Viewpoint

After the shark bite

In this image taken from video provided by New Hanover Regional Medical Center, 16-year-old Hunter Treschl, of Colorado Springs, Colo., speaks about being attacked by a shark off the waters of Oak Island, N.C.
In this image taken from video provided by New Hanover Regional Medical Center, 16-year-old Hunter Treschl, of Colorado Springs, Colo., speaks about being attacked by a shark off the waters of Oak Island, N.C. AP

From an editorial Thursday in the Raleigh News & Observer:

“I didn’t see it coming,” Hunter Treschl said of the shark that attacked him off Oak Island on Sunday. But, in a sense, he was also talking about the change that comes to all who survive unexpected, debilitating injury.

The 16-year-old from Colorado Springs, Colorado, came out of the attack without his left arm, but he and his positive spirit survived.

“I’ve lost my arm obviously, so I have kind of two options. I can try to live my life the way I was and make an effort to do that even though I don’t have an arm, or I can kind of just let this be completely debilitating and bring my life down and ruin it,” he said from his bed at New Hanover Regional Medical Center in Wilmington. “Out of those two, there’s really only one that I would choose to do and that’s the first.”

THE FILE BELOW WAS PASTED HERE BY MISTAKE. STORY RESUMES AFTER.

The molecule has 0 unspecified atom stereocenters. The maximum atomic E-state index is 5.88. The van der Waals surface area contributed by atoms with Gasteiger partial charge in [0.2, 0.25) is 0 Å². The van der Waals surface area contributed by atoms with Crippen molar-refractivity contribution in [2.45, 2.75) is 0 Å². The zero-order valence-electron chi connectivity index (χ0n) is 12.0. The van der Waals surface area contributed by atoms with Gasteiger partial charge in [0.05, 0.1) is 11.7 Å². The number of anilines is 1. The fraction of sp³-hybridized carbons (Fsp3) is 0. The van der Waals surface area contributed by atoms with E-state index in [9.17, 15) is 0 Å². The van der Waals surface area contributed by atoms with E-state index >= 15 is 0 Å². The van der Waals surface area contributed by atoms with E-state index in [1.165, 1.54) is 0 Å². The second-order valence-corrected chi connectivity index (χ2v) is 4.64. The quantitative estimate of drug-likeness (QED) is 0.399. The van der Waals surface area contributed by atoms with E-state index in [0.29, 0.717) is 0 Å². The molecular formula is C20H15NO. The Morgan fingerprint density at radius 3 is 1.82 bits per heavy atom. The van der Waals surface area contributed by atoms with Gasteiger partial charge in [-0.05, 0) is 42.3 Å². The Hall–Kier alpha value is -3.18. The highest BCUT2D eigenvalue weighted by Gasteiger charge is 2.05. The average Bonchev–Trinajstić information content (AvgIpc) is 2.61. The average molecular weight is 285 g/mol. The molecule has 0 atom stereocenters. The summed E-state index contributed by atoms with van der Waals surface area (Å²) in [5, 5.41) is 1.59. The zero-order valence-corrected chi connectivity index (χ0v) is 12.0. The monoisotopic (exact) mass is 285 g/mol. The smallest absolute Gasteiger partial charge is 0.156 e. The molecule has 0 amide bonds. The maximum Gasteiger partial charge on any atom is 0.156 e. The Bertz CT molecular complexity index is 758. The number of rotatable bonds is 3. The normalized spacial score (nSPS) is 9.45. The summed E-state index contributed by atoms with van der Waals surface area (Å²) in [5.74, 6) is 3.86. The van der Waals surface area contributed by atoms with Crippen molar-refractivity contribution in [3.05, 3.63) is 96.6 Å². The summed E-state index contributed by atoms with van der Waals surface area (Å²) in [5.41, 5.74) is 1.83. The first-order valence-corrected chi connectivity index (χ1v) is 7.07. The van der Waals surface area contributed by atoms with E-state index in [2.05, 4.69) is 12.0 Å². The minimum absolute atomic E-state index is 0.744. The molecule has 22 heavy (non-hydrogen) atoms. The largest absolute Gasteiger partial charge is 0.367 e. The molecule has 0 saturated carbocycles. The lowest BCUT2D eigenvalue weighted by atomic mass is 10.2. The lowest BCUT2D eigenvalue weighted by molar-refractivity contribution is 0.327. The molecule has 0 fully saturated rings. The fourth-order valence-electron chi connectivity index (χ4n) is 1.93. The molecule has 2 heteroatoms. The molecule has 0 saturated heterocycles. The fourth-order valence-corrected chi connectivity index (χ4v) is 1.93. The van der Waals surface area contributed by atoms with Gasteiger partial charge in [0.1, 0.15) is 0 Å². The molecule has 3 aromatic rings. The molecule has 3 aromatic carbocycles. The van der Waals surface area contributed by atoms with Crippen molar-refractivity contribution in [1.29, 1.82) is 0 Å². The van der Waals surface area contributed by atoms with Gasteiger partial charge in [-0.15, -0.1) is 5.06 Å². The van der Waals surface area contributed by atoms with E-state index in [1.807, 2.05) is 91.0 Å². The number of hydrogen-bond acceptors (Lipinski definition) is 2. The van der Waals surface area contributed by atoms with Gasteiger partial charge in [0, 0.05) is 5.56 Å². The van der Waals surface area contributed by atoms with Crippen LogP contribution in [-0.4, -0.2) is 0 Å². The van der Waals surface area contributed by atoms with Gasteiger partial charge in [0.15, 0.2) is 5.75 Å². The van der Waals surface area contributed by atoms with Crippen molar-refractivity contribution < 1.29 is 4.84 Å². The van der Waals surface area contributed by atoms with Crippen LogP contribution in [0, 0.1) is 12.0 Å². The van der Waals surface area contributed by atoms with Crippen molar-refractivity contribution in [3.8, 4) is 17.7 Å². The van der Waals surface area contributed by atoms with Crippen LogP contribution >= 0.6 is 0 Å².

Hunter’s courage in the face of a horrifying experience and a lifelong disability has inspired many. Videos released by the hospital captured him expressing a perspective and resolve beyond his years and rare at any age.

Hunter’s response to his loss has shown the strength of his mind and heart. He has provided the world with a stirring example of how to go forward when life is terribly unfair. Ultimately what matters after suffering from what one didn’t see coming is what Hunter now does see coming – a strong and noble effort “to live a normal life.”

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